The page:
The Supreme Court’s final employment case of the term is a loss for all employers—not just clothing retailers that impose their fashion sense on their employees. As Justice Thomas points out in his dissenting opinion, rather remarkably, it leaves open the possibility that an employer can be liable for intentional discrimination for failing to accommodate a practice it did not know or even suspect was religious.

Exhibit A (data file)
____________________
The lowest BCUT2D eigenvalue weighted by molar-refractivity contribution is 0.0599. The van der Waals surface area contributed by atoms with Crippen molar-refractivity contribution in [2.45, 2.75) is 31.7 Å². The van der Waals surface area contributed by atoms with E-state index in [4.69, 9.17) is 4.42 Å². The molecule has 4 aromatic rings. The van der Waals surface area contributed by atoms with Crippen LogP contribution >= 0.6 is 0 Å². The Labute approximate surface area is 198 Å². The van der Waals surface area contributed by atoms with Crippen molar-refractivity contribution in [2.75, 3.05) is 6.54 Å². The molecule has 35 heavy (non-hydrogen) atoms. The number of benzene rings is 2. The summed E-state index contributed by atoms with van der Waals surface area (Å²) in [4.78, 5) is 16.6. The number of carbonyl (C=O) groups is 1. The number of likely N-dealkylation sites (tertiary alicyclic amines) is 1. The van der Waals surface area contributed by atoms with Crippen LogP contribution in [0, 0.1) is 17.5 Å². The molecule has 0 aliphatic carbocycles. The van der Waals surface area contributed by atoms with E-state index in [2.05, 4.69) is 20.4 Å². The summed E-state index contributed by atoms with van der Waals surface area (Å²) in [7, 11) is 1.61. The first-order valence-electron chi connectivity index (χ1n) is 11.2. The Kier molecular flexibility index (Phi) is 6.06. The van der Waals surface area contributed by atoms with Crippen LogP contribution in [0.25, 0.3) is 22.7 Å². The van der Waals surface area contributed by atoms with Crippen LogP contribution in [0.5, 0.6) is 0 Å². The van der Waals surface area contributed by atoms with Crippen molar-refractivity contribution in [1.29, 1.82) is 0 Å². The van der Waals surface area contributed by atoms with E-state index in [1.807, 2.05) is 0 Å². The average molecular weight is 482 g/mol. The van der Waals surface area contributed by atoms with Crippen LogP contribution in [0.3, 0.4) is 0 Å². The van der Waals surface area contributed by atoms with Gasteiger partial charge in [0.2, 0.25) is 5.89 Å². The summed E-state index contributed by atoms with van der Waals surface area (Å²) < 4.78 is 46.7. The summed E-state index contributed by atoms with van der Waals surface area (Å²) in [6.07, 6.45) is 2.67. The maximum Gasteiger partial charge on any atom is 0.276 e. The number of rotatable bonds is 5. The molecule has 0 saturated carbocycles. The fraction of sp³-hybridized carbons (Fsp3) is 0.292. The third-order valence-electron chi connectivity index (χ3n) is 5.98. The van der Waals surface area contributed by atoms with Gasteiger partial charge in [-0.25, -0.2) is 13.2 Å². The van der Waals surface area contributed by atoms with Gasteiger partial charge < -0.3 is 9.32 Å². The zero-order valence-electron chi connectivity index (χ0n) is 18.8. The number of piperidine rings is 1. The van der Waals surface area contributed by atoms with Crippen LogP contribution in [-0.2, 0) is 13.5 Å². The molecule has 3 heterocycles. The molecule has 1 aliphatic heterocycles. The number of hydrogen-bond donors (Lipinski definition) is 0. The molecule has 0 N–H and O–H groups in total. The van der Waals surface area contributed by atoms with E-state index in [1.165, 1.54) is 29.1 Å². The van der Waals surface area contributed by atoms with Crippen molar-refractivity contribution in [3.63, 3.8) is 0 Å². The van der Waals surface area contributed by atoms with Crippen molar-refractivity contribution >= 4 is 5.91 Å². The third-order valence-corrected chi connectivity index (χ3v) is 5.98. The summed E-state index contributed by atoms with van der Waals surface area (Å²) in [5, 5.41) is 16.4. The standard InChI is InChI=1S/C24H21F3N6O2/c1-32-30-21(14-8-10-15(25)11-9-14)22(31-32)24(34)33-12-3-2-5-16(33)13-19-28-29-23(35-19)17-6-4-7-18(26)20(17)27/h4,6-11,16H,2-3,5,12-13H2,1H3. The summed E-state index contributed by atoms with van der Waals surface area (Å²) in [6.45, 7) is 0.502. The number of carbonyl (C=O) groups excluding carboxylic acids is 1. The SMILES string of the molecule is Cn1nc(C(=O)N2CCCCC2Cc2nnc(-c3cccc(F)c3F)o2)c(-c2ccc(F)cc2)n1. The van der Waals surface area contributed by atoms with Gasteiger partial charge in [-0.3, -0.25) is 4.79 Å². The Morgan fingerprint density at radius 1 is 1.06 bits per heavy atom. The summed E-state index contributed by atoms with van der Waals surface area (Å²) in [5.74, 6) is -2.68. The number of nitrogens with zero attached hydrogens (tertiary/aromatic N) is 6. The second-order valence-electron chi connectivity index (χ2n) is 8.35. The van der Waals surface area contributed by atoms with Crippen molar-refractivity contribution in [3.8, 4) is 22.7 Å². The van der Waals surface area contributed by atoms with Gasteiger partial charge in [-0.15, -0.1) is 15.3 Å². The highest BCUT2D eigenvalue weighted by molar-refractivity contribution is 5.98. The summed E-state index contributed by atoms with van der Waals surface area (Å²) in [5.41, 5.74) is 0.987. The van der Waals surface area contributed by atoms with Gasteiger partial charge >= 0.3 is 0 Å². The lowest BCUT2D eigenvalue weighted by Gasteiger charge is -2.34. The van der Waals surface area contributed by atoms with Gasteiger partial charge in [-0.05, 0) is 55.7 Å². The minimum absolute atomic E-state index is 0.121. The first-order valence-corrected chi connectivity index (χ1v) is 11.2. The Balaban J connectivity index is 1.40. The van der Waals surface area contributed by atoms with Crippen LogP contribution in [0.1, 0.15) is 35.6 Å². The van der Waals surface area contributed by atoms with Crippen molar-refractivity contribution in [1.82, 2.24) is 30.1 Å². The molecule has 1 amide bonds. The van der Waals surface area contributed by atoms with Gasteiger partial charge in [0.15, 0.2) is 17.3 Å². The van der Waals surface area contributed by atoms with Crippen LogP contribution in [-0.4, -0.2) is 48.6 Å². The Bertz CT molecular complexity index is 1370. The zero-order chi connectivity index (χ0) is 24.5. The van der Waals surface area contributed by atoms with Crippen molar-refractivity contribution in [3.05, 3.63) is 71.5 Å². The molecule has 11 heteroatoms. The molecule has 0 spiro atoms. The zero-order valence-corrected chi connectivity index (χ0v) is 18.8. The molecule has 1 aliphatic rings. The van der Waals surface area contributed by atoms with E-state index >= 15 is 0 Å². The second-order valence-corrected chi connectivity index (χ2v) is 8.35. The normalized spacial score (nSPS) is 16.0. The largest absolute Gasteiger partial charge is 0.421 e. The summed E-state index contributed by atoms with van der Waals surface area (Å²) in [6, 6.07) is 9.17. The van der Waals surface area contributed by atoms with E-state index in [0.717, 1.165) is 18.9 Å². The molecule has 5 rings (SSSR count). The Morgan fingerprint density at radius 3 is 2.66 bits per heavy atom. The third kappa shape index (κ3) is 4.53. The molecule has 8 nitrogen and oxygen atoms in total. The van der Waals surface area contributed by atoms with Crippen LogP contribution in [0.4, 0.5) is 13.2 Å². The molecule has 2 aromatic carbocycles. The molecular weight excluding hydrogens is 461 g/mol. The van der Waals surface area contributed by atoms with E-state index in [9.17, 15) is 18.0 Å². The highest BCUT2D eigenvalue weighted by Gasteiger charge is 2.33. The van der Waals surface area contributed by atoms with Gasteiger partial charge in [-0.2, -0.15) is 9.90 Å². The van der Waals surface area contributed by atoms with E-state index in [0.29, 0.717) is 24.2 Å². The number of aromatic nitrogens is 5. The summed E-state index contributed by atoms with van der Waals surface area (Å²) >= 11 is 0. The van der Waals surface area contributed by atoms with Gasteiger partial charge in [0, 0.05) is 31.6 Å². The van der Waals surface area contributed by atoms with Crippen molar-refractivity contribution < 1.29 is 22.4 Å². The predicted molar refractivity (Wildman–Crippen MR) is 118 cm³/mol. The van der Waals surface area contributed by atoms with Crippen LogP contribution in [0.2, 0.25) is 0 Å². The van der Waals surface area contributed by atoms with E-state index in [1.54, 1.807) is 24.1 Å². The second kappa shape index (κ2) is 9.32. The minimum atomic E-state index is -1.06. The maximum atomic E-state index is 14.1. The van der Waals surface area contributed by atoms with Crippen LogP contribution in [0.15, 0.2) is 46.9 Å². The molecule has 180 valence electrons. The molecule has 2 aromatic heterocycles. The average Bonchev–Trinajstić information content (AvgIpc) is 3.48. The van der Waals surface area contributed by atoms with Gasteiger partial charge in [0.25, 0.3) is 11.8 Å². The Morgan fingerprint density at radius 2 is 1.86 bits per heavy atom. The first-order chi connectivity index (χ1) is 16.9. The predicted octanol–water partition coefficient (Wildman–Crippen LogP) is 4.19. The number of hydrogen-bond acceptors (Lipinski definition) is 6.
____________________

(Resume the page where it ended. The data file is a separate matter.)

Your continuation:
In EEOC v. Abercrombie & Fitch Stores the Supreme Court held 8-1 that to bring a religious accommodation claim an applicant or employee need only show that his or her need for a religious accommodation was a motivating factor in an employment decision. The State and Local Legal Center (SLLC) filed an amicus brief, which IMLA attorneys wrote, arguing that to bring a failure to accommodate claim the applicant/employee should have to notify the employer of the need for a religious accommodation. Continue reading